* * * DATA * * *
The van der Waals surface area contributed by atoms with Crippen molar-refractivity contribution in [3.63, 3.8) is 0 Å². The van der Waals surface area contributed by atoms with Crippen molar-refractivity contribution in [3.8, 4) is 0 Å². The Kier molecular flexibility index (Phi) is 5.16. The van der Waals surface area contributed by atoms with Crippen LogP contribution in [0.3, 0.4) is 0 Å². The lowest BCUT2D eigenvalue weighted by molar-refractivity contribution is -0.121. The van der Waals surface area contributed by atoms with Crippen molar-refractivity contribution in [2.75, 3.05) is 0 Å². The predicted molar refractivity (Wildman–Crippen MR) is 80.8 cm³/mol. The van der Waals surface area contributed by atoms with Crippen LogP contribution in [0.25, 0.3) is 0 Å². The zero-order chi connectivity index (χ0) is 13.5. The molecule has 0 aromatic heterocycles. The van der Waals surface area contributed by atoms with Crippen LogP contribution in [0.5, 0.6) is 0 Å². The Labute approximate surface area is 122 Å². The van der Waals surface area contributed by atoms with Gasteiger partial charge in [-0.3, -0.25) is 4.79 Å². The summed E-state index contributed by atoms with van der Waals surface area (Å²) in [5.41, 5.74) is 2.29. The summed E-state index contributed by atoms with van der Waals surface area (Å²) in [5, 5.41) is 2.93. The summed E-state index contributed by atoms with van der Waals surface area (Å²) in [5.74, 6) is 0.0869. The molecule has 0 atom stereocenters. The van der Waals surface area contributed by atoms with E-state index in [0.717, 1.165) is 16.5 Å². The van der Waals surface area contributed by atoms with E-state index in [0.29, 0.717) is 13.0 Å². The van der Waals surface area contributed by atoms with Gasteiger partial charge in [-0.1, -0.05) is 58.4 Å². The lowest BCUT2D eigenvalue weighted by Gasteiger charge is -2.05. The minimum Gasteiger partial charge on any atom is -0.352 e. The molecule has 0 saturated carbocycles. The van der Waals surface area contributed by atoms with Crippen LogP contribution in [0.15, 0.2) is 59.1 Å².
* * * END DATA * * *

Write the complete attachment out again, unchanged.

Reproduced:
The van der Waals surface area contributed by atoms with Crippen molar-refractivity contribution in [3.63, 3.8) is 0 Å². The van der Waals surface area contributed by atoms with Crippen molar-refractivity contribution in [3.8, 4) is 0 Å². The Kier molecular flexibility index (Phi) is 5.16. The van der Waals surface area contributed by atoms with Crippen LogP contribution in [0.3, 0.4) is 0 Å². The lowest BCUT2D eigenvalue weighted by molar-refractivity contribution is -0.121. The van der Waals surface area contributed by atoms with Crippen molar-refractivity contribution in [2.75, 3.05) is 0 Å². The predicted molar refractivity (Wildman–Crippen MR) is 80.8 cm³/mol. The van der Waals surface area contributed by atoms with Crippen LogP contribution in [0.25, 0.3) is 0 Å². The zero-order chi connectivity index (χ0) is 13.5. The molecule has 0 aromatic heterocycles. The van der Waals surface area contributed by atoms with Crippen LogP contribution in [0.5, 0.6) is 0 Å². The Labute approximate surface area is 122 Å². The van der Waals surface area contributed by atoms with Gasteiger partial charge in [-0.3, -0.25) is 4.79 Å². The summed E-state index contributed by atoms with van der Waals surface area (Å²) in [5.41, 5.74) is 2.29. The summed E-state index contributed by atoms with van der Waals surface area (Å²) in [5, 5.41) is 2.93. The summed E-state index contributed by atoms with van der Waals surface area (Å²) in [5.74, 6) is 0.0869. The molecule has 0 atom stereocenters. The van der Waals surface area contributed by atoms with E-state index in [0.717, 1.165) is 16.5 Å². The van der Waals surface area contributed by atoms with E-state index in [0.29, 0.717) is 13.0 Å². The van der Waals surface area contributed by atoms with Gasteiger partial charge in [-0.1, -0.05) is 58.4 Å². The lowest BCUT2D eigenvalue weighted by Gasteiger charge is -2.05. The minimum Gasteiger partial charge on any atom is -0.352 e. The molecule has 0 saturated carbocycles. The van der Waals surface area contributed by atoms with Crippen LogP contribution in [0.15, 0.2) is 59.1 Å².